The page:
MILLER: Right, I would not.

DOBBS: The fact that you were able to constrain, your attorneys and you were able to constrain your testimony before the grand jury narrowly. Was that worth it?

MILLER: It was definitely worth it. I had to have both of those elements before I could, in good conscience, testify.

You know, I didn't want to participate in a fishing expedition. And we had asked the special counsel over a year ago, would he narrow his investigation to the source of his interest and the subject of interest? And he wouldn't do it then. When he agreed to do it, when I asked in August, that was it. I knew I'd be able to -- sorry, in September, I knew I'd be able to get out of jail. Time is a little mushy for me right now.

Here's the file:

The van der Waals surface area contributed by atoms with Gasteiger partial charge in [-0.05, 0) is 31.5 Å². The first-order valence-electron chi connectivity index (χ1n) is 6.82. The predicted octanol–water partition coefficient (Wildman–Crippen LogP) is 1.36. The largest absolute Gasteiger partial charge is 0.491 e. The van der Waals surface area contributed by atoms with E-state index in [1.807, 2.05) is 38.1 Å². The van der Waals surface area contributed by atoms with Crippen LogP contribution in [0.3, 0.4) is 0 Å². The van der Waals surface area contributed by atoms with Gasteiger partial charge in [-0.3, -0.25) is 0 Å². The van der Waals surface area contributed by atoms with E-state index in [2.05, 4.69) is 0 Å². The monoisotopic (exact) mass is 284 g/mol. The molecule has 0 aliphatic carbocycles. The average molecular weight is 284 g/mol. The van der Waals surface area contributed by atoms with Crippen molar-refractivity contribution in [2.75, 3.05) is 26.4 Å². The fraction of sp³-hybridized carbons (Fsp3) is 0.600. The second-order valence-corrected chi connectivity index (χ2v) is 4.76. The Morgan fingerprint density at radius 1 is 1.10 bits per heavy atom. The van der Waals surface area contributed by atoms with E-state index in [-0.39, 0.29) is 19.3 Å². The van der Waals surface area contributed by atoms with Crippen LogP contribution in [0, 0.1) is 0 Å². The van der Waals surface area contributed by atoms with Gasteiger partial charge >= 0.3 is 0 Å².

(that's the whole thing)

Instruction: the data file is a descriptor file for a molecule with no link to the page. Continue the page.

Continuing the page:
DOBBS: I can imagine each of those days seeming all together.

MILLER: An eternity.

DOBBS: But having been given the opportunity, Libby providing the personal, direct waiver of conversation.

MILLER: Yes, he did.

DOBBS: What took so long between that and your exit from prison?

MILLER: Oh, there was almost no time between the time that I got both of those elements and the time I left jail. The difficulty was getting both of them, and getting both of them in a way that the special prosecutor, the special counsel was not able to pressure my source. I didn't want Mr. Fitzgerald to pressure my source to give me the waiver, because then it wouldn't be a voluntary waiver.

DOBBS: It appears now that Fitzgerald was actually pressuring Libby and his attorney to declare themselves at the end.